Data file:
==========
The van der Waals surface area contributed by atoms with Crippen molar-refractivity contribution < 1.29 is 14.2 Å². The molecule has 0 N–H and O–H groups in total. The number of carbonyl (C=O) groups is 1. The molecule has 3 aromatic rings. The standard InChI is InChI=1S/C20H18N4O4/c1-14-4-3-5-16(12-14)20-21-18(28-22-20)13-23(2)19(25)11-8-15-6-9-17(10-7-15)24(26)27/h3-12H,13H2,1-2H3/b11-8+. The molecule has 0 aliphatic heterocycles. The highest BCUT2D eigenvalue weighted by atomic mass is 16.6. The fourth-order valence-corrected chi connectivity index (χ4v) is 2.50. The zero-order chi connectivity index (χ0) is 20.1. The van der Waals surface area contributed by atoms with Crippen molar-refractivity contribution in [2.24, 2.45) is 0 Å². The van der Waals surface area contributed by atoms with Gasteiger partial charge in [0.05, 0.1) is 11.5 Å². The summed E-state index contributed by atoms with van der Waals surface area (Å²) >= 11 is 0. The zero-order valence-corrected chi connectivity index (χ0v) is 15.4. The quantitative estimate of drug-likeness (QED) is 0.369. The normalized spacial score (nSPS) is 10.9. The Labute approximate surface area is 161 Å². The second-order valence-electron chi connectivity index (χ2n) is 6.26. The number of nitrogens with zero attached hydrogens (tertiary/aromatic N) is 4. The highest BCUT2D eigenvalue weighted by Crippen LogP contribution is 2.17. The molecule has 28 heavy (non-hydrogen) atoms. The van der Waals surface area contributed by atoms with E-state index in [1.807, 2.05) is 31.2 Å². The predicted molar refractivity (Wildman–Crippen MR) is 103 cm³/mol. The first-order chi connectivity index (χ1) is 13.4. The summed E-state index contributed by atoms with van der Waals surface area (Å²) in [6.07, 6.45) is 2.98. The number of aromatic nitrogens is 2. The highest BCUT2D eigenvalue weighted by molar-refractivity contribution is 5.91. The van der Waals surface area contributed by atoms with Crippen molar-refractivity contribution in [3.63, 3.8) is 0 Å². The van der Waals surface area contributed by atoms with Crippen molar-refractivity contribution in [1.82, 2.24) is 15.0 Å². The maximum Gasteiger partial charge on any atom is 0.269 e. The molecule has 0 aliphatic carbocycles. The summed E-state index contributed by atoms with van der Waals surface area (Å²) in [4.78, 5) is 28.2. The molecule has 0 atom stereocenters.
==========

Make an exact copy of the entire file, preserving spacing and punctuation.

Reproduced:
The van der Waals surface area contributed by atoms with Crippen molar-refractivity contribution < 1.29 is 14.2 Å². The molecule has 0 N–H and O–H groups in total. The number of carbonyl (C=O) groups is 1. The molecule has 3 aromatic rings. The standard InChI is InChI=1S/C20H18N4O4/c1-14-4-3-5-16(12-14)20-21-18(28-22-20)13-23(2)19(25)11-8-15-6-9-17(10-7-15)24(26)27/h3-12H,13H2,1-2H3/b11-8+. The molecule has 0 aliphatic heterocycles. The highest BCUT2D eigenvalue weighted by atomic mass is 16.6. The fourth-order valence-corrected chi connectivity index (χ4v) is 2.50. The zero-order chi connectivity index (χ0) is 20.1. The van der Waals surface area contributed by atoms with Crippen molar-refractivity contribution in [2.24, 2.45) is 0 Å². The van der Waals surface area contributed by atoms with Gasteiger partial charge in [0.05, 0.1) is 11.5 Å². The summed E-state index contributed by atoms with van der Waals surface area (Å²) >= 11 is 0. The zero-order valence-corrected chi connectivity index (χ0v) is 15.4. The quantitative estimate of drug-likeness (QED) is 0.369. The normalized spacial score (nSPS) is 10.9. The Labute approximate surface area is 161 Å². The second-order valence-electron chi connectivity index (χ2n) is 6.26. The number of nitrogens with zero attached hydrogens (tertiary/aromatic N) is 4. The highest BCUT2D eigenvalue weighted by Crippen LogP contribution is 2.17. The molecule has 28 heavy (non-hydrogen) atoms. The van der Waals surface area contributed by atoms with E-state index in [1.807, 2.05) is 31.2 Å². The predicted molar refractivity (Wildman–Crippen MR) is 103 cm³/mol. The first-order chi connectivity index (χ1) is 13.4. The summed E-state index contributed by atoms with van der Waals surface area (Å²) in [6.07, 6.45) is 2.98. The number of aromatic nitrogens is 2. The highest BCUT2D eigenvalue weighted by molar-refractivity contribution is 5.91. The van der Waals surface area contributed by atoms with Crippen molar-refractivity contribution in [3.63, 3.8) is 0 Å². The van der Waals surface area contributed by atoms with Crippen molar-refractivity contribution in [1.82, 2.24) is 15.0 Å². The maximum Gasteiger partial charge on any atom is 0.269 e. The molecule has 0 aliphatic carbocycles. The summed E-state index contributed by atoms with van der Waals surface area (Å²) in [4.78, 5) is 28.2. The molecule has 0 atom stereocenters.